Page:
peeks at the world through my lens

Posts tagged “Roman

Taormina, Sicily’s, Teatro Greco and its Stunning Views


Theatro Greco2

Theatro Greco1

Taormina, From Ancient Greece to Modern Day Tourist Magnet (Motherland Tour Stop 6)

(Click here to redirect to Stop #1)

Next stop…Taormina, on the east coast of the island. Perched on a cliff high above the water, Taormina is one of Sicily’s most famous tourist destinations, having earned this reputation with its dazzling views of the Gulf of Naxos and Mt Etna, fabulous Greek  amphitheater, and beautiful collection of medieval churches.


Founded in the 4th century BC, it developed in to a prosperous destination under the Greek and Romans, but fell into obscurity ofter it was sacked by the Normans in 1087. Having been “rediscovered” by Northern Europeans in the late 18th century, it is now back in full tourist swing.


If you go, be prepared for large crowds and abundant touristy shops. It is a little bit of a shock if you are arriving from the less crowded central and western parts of the island. Good food and wine abound, but you may have to dig a little or get a good recommendation.


I will start of the Taormina posts with two shots of the Teatro Greco, the 3rd century Greek amphitheater, and its  dramatic views over the bay and Mt Etna.


A Few More Mosaics from Sicily


Roman Spa Life: Villa Romana del Casale (Motherland Tour Stop 5)

Here are a few more shots of the intricate mosaics from the Roman  spa that had been hidden for 700 years before being discovered by local farmers.

From the prior post:

Hidden in a wooded valley 3 km southwest of Piazza Amerina lies the Unesco-listed Villa Romana del Casale, a lavish ancient Roman villa which is decorated with the richest, largest, and most complex collection of Roman floor mosaics in the world! The villa was thought to have been built around the early 4th century AD, and was presumed to have been the country retreat of the Roman Emperor Marcus Aurelius Maximianus.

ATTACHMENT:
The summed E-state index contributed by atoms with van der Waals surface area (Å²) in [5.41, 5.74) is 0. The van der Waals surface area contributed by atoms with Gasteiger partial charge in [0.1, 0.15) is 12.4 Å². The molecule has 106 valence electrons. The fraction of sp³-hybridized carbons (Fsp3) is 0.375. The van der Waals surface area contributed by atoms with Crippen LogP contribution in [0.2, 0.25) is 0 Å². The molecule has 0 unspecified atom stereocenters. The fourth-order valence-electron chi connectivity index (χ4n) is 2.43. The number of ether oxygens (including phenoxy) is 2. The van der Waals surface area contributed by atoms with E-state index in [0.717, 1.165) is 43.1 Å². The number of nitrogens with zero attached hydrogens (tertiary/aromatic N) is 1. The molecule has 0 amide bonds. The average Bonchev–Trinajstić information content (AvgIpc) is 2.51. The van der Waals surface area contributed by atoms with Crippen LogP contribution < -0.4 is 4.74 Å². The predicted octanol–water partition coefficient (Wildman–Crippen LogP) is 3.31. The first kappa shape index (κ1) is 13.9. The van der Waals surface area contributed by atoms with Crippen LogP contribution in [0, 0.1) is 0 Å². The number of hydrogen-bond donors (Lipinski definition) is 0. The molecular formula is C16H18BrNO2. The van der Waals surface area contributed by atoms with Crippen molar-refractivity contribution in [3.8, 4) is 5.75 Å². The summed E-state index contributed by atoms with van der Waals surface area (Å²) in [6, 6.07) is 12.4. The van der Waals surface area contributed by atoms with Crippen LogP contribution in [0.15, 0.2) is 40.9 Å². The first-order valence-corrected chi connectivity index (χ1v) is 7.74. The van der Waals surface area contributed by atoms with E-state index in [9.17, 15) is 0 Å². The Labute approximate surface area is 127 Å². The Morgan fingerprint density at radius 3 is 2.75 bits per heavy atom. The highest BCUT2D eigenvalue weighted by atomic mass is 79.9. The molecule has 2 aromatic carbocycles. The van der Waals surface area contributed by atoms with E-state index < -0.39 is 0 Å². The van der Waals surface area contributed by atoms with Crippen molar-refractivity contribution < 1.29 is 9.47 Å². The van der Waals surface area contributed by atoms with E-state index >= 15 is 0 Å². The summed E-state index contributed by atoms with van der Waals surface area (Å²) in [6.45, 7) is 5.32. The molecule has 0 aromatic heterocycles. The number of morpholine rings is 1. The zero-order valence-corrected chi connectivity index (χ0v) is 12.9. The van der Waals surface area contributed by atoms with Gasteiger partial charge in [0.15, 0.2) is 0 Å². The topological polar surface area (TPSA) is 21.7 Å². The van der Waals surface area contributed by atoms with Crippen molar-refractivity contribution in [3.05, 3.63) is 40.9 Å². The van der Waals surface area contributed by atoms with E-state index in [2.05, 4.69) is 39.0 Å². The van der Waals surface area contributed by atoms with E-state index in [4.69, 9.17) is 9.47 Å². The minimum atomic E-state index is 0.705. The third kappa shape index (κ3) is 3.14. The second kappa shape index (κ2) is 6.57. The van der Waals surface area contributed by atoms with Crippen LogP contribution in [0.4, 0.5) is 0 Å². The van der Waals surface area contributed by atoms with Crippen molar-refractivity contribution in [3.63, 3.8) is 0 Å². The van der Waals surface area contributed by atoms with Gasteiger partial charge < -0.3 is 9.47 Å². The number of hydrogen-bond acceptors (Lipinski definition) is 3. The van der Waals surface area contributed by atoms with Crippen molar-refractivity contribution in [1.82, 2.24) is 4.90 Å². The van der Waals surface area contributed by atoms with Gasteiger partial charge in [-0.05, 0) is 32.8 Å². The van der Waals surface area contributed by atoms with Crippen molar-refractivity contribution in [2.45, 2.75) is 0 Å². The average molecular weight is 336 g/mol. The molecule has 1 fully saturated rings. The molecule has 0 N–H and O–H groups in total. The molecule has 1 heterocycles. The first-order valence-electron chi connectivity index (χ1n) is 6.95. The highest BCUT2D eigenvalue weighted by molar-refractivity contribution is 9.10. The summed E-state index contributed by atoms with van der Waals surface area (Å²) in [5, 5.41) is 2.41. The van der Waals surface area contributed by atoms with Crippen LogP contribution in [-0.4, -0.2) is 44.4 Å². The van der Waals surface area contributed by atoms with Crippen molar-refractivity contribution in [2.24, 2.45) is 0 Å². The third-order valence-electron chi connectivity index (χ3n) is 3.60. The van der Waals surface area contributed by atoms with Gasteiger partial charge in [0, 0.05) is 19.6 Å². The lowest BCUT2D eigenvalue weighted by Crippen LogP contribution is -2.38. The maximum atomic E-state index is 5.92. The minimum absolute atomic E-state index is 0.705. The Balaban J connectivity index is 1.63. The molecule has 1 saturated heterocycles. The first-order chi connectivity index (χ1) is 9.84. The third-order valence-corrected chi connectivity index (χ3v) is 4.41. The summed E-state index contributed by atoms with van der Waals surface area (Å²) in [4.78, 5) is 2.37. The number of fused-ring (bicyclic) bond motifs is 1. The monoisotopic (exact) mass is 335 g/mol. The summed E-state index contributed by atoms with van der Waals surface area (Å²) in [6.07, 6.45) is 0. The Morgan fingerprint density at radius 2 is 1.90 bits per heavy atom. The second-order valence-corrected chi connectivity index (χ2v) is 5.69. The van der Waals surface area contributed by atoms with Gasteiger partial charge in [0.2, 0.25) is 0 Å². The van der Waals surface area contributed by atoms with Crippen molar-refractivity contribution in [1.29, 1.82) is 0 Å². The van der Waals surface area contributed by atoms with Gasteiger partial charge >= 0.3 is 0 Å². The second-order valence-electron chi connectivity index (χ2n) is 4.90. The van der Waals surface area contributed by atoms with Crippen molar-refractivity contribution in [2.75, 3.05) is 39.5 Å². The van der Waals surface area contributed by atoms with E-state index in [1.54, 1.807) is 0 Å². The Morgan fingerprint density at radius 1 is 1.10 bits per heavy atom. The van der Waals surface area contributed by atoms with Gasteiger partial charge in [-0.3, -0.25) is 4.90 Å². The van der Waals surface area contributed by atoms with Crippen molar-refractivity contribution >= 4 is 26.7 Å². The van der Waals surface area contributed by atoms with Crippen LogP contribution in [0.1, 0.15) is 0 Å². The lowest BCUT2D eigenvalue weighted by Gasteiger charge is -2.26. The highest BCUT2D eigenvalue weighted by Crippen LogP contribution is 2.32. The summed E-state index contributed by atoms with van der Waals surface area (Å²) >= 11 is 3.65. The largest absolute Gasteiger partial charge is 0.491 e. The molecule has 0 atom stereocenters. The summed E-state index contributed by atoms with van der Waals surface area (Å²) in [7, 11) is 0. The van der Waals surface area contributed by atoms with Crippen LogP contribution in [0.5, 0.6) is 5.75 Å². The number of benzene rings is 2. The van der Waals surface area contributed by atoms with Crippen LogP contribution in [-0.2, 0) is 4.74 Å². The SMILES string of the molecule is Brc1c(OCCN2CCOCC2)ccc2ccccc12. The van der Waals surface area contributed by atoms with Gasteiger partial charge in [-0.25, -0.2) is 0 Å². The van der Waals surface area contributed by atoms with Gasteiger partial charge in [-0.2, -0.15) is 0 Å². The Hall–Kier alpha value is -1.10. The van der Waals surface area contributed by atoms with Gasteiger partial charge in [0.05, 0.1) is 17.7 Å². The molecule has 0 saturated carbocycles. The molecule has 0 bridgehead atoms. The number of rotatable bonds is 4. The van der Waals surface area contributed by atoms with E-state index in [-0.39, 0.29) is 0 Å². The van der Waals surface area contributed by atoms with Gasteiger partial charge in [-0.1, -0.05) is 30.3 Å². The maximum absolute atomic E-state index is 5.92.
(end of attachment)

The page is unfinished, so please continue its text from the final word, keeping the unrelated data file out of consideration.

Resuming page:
The site was abandoned in the 12th century when a massive landslide buried the entire villa under up to 10m of mud, where it then remained (protected from the destructive elements and looters) for almost 700 years. It was not until the 1950’s that serious excavation work  began to uncover the remains. What was discovered was the most elaborate collection of Roman mosaics in the world. Covering the entire floor of the villa, they are renowned for their vivid detail and intricate design as well as the range of subject matter and color.

Here is a link to the original post describing the site. 

Click here to redirect to Stop #1 of the Motherland Tour of Sicily

Stunning Roman Mosaics at The End of the Sicilian Rainbow!

Piassa Armerina, Sicily, ItalyPiazza Amerina (Motherland Tour Stop 4)

(Click here to redirect to Stop #1)

Next stop, Piazza Armerina and the amazing Roman mosaics at Villa Romana del Casale.

We drove east from Selinunte on a day that was absolutely DUMPING rain, intending to tour the Valley of the Temples in Agrigento. The Valley is one of the most outstanding examples of Greek art and architecture on the costal areas of Southern Italy and consists of seven temples dating back to the 5th century BC. These include the Temple of Concordia, which, due to its excellent overall condition, is ranked amongst the most notable edifices of the Greek civilization existing today. The skies were still dumping when we arrived,  so we were only able to get a quick peek before continuing our long drive east.

We arrived in Piazza Armerina as the storm was clearing, and were treated to this amazing view of this 11th century town from our balcony. Piazza Armerina is the town which accommodates the guests who come to visit the nearby Villa Roman del Casale, which is the home of the richest, largest, and most complex collection of Roman mosaics in the world (see upcoming blog entries!).

Pont du Gard Aqueduct

ISO 160, f11, 1/40 sec, 18-200@18mm

This is the magnificent  Pont du Gard aqueduct in Southern France. It is a short segment of the 50 km aqueduct which carried water from Uzes to Nimes. This engineering marvel was built by 1st century Romans and is listed as a UNESCO heritage site. It is the second highest Roman structure built, only bested by about 3 meters by the Roman Colosseum. It also contains the largest arch span ever built by the Romans, about 80 ft. I find the  most amazing aspect of the structure is that it was built with no mortar! Held together only by friction, it has weathered storms and floods for 2000 years.

This shot is composed of three  bracketed images at 2-stop intervals.  I processed HDR with Photomatix, and touched up with Aperture. I really like this image for a few reasons, one is simply the majesty of the subject. In addition, I have recently been working with HDR and am impressed with the outcome of this shot, and lastly, I have been focusing on taking images that incorporate water, either flowing or with reflections.